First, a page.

TripAdvisor spokesperson Laurel Greatrix says: “Your listing is the ultimate marketing tool for your property, so take advantage of all of its features. Have your listing tell a story: what’s distinct about your holiday let? What features will guests love? Keep your target audience in mind; for example, if your property is great for families, focus on details such as the number of bedrooms and the amount of space. Also highlight the general appeal of the location.”
Remember to provide information such as whether there is a cot and whether pets are allowed.
You also need to take good photos to show off your home at its best.
If your home is in easy travelling distance of a major music festival, Wimbledon tennis tournament or Burghley Horse Trials, you could make a significant profit renting out a room
Ms Greatrix explains: “A detailed listing is key, but ultimately your photos are the first thing to catch someone’s eye. Aim for eye-catching, well-lit and high-resolution images that capture the interior, exterior and surrounding area.”
Don’t skimp on the number of images, too. She adds: “Our data shows that rentals are six times more likely to be booked if they have more than 20 photos.”
Once your listing is live, make sure you respond to any booking enquiries as soon as possible.
Ms Greatrix adds: “It’s important to stay on top of guest communications. You are nearly three times more likely to receive bookings if you respond within one or two hours of the enquiry. During the stay, make sure guests have your contact information.”
After checkout, follow up and ask guests to review their experience.
Inform your mortgage lender and insurer
Before opening up your home to guests, renters should ask permission from their landlords, while those with a mortgage must speak to their lender first, to ensure they aren’t breaching their terms.
Sam Mitchell, chief executive of online agent HouseSimple.com, says: “It’s unlikely a lender will refuse to allow a short-term let, but you need to check to ensure you stay within the Ts & Cs.”
If you’re a leaseholder, you’ll need to speak to your freeholder as well.
"You are six times likelier to be booked if you have over 20 photos"
You also need to check with your insurer before letting any part of your home – even on a short-term basis. Fail to do this and you could invalidate your home cover.
As most insurers don’t cover people who are letting out rooms, or their entire homes, as standard, your provider may charge an extra premium to do so, or may refuse altogether.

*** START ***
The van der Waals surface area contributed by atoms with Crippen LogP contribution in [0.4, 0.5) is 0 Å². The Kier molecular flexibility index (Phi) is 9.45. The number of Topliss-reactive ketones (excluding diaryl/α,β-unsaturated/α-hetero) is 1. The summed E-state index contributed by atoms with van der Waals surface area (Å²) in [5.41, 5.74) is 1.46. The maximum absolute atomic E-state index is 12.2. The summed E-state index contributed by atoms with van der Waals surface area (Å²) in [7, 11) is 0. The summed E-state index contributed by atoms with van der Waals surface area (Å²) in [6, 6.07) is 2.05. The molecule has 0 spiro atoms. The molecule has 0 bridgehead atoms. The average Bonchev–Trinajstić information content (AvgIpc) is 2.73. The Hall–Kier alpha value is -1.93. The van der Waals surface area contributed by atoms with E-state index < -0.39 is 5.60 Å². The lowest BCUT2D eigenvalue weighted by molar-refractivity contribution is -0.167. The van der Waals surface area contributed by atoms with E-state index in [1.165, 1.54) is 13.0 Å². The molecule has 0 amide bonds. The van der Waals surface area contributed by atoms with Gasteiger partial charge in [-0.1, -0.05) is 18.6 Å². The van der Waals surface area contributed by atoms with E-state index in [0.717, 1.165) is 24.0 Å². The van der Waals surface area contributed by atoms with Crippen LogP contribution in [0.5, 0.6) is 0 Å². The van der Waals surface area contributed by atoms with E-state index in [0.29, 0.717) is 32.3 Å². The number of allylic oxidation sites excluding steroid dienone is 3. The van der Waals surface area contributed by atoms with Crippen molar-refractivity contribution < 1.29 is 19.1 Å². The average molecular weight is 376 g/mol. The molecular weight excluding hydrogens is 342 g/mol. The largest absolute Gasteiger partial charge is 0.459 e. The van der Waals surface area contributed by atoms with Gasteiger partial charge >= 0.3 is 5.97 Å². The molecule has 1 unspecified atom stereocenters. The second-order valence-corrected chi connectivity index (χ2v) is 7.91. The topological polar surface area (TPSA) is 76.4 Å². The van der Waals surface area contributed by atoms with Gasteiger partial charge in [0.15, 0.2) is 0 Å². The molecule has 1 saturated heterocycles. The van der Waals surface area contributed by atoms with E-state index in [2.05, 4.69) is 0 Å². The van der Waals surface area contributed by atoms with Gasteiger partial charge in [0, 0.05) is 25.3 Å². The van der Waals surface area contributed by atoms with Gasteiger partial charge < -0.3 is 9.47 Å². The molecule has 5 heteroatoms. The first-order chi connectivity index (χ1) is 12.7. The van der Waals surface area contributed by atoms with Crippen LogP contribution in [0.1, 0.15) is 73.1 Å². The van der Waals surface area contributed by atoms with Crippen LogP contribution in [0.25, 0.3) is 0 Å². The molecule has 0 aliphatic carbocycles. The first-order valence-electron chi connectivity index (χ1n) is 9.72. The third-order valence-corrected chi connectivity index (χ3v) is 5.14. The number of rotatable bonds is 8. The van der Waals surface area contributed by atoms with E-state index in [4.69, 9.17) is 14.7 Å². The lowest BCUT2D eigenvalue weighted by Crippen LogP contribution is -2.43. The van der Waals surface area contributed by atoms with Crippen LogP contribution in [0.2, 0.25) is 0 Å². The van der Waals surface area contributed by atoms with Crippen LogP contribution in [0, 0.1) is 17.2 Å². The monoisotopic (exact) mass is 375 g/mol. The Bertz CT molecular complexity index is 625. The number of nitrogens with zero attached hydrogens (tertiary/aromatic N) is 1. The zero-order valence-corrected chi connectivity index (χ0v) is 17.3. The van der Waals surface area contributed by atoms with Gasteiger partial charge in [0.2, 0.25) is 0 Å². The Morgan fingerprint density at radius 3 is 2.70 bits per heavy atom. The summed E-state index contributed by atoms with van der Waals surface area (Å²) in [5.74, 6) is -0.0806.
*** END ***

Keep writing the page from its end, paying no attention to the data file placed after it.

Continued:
You could consider arranging specialist insurance for renting out your home as a holiday let. Try a broker, such as HomeProtect.co.uk or Towergate.co.uk, or the British Insurance Brokers’ Association (Biba.org.uk).
When thinking about insurance, consider paying for some extra liability cover, which will protect you against accidents and injuries when someone is staying in your home.
Fringe benefits in Edinburgh
Victoria Tweedie (pictured above) rented out her four-bedroom flat in Edinburgh’s historic New Town during the Edinburgh Festival and Fringe last summer, and made £7,250 during the month-long event. She is renting it out again next month during this year’s festival.
The 43-year-old, who works for a charity, splits her time between Edinburgh and the Scottish Borders. She lives in Edinburgh during the week, and then rents her home (Edinburghholidaypad on Instagram) to guests at weekends and when she’s on holiday – including for the duration of the festival.
Victoria signed up to Airbnb last year and uses Airsorted – a management service for Airbnb hosts – to help with the lettings process.
“When I first signed up to Airsorted, it took the photos, wrote the blurb and took care of everything for me,” says Victoria. “Airsorted now manages all the bookings, as well as the cleaning and changeovers, and this is particularly helpful during the festival when things get really busy.”
Victoria usually charges between £220 and £320 a night for her flat, which can sleep seven people – but can get as much as £450 a night during the festival.
“I insist on a minimum stay of two nights, but many guests stay for a week – or several weeks – especially during the festival,” says Victoria. “I get all sorts of guests, and even had a comedian for two weeks last summer.”
Victoria arranged her holiday lettings insurance through Airsorted, and gets the host protection insurance that’s offered by Airbnb, which provides liability coverage.
“All the guests are carefully vetted by Airsorted and have to have gone through the Airbnb verification process,” she adds.
“They are also asked a lot of questions.
This makes me feel reassured about letting my home to strangers. To date, I’ve not had any bad experiences at all. I provide guests with lots of information and a lovely, welcoming place to stay, and people seem to respect that.”